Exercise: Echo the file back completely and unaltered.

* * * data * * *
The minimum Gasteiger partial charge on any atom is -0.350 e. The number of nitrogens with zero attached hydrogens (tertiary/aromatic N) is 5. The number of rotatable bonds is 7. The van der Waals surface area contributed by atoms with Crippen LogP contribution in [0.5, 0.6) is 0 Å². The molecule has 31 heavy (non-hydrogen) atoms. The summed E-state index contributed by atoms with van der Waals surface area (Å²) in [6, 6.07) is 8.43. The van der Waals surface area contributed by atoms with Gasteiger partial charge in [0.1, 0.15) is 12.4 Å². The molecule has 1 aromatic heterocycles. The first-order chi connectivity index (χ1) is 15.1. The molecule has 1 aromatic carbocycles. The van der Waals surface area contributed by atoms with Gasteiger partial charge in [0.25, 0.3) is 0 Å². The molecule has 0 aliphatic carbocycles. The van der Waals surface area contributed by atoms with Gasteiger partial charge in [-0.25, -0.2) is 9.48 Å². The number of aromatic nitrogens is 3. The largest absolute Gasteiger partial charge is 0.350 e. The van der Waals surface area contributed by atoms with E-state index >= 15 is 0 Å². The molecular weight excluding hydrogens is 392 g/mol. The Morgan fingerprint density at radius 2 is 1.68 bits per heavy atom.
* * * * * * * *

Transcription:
The minimum Gasteiger partial charge on any atom is -0.350 e. The number of nitrogens with zero attached hydrogens (tertiary/aromatic N) is 5. The number of rotatable bonds is 7. The van der Waals surface area contributed by atoms with Crippen LogP contribution in [0.5, 0.6) is 0 Å². The molecule has 31 heavy (non-hydrogen) atoms. The summed E-state index contributed by atoms with van der Waals surface area (Å²) in [6, 6.07) is 8.43. The van der Waals surface area contributed by atoms with Gasteiger partial charge in [0.1, 0.15) is 12.4 Å². The molecule has 1 aromatic heterocycles. The first-order chi connectivity index (χ1) is 15.1. The molecule has 1 aromatic carbocycles. The van der Waals surface area contributed by atoms with Gasteiger partial charge in [0.25, 0.3) is 0 Å². The molecule has 0 aliphatic carbocycles. The van der Waals surface area contributed by atoms with Gasteiger partial charge in [-0.25, -0.2) is 9.48 Å². The number of aromatic nitrogens is 3. The largest absolute Gasteiger partial charge is 0.350 e. The van der Waals surface area contributed by atoms with E-state index >= 15 is 0 Å². The molecular weight excluding hydrogens is 392 g/mol. The Morgan fingerprint density at radius 2 is 1.68 bits per heavy atom.